Its magical uses are many and are strongly associated with its historical and traditional uses. Worn as a protection against enchantment, especially where the Fairies or the Sidhe are concerned and carrying it in an amulet can ensure against the control of others. (This amulet is a combination of Rowan leaves with Rue and Basil, tied into a golden or a white cloth and carried). It is traditionally sewn into sachets, along with other powerful herbs, to bring health, power, luck and success, especially in any undertaking involving travel far from home.
Forked branches were used as metal-diviners, much the same way Willow is used for water divining. Its power can be used to invoke the Elementals and to banish bothersome entities, hence its use in conjunction with homes and barns. The berries and leaves are dried and burned as incense to invoke spirits, familiars, spirit guides, the Elements and the Great Goddess.
In the Amber Isles of the Baltic Seas, great stands of Rowan were used as places of oracle and divination. In modern times, its use in a money spell is suggested by Z. Budapest in her book, ‘The Grandmother of Time’. (p.26).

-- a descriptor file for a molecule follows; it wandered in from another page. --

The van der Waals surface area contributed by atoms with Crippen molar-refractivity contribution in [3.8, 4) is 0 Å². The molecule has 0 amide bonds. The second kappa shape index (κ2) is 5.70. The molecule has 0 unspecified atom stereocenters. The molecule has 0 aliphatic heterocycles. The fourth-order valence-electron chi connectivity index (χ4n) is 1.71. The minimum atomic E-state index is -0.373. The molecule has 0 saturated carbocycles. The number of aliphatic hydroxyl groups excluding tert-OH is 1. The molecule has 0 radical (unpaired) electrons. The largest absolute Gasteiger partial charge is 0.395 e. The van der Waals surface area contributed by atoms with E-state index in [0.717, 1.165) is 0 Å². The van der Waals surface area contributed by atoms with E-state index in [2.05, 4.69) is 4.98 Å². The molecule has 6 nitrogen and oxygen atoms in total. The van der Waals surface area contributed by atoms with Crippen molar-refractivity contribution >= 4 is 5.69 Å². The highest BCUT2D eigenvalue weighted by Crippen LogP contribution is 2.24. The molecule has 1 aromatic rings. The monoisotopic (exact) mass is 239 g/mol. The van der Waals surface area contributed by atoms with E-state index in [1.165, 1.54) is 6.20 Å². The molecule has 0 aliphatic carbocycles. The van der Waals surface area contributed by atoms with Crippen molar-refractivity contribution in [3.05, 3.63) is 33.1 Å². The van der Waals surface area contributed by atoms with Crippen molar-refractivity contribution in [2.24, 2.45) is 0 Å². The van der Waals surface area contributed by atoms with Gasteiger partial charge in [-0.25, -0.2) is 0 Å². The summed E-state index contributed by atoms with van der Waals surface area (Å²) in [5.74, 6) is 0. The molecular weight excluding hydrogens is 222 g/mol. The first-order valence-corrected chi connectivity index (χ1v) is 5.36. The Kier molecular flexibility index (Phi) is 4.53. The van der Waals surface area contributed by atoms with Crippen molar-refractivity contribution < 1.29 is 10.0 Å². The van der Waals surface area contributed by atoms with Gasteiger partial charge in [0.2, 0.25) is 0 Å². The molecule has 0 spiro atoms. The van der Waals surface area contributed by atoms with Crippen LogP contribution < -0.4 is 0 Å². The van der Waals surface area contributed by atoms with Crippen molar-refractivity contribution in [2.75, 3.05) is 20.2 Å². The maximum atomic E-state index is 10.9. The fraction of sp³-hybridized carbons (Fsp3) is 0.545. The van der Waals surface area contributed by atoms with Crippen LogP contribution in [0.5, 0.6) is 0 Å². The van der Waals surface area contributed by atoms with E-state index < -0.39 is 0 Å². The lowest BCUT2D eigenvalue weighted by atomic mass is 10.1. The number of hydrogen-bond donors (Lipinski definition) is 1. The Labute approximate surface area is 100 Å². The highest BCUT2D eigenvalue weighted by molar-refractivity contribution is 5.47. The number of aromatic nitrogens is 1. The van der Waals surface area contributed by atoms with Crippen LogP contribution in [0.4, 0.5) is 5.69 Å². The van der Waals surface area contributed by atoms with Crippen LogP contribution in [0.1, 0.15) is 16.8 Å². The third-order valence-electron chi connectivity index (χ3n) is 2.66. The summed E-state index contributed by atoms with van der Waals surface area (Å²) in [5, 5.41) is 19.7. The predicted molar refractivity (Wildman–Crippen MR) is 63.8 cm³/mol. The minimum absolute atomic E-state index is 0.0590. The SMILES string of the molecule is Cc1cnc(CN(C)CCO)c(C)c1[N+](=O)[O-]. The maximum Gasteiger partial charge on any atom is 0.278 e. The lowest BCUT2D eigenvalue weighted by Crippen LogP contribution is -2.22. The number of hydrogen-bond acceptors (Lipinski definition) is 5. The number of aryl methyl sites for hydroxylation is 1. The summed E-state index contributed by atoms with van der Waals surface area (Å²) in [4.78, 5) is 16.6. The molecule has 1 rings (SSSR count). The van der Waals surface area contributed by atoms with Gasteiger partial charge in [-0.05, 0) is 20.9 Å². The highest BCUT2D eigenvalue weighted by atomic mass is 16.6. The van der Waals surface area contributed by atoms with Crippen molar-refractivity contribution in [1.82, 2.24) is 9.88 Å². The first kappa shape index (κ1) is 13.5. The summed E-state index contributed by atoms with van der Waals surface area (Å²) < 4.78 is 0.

Lugh Lamfadha is the corresponding God. He is the tri-aspected God of the Celts who is a reflection of the Goddess Brigid. His triune aspects are that of skilled magician-king, chief warrior as the God of the Spear and His agricultural importance is significant in His responsibility for the success of the harvest among the Goddesses, Rowan is represented by the Leanan Sidhe, inspiring poets and musicians. The Rowan is also linked to Loegaire, the charioteer of CuChulainn.
In divination, Rowan is an indication to retain your senses and gather your wits about you to enable you to distinguish the bad from the good, harm from help and to use spiritual strength to avert that which would threaten your serenity and purpose. You are asked to use sense, coupled with intuition, to make correct judgements and thus be protected. Its keywords are insight and quickening and its uses foreknowledge as a protection against undesirable control by others and by other forces. You are to look within and seek the insight necessary to overcome problems. The appearance of Rowan in divination suggests that you garner inner vitality and use these resources to negate self-doubt and to prevent the over-extension of your power. Rowan is the power that guards, nourishes and strengthens, representing an inner and an outer cleansing to wash away the effects of the past in order to create positive results in the future. Rowan is the realization of greater potential which purifies and protects against the circumstances and conditions of life.And thus, you can allow the thunder and Lightning to rage outside your doors, knowing Rowan stands, protecting all ventures, both within and without.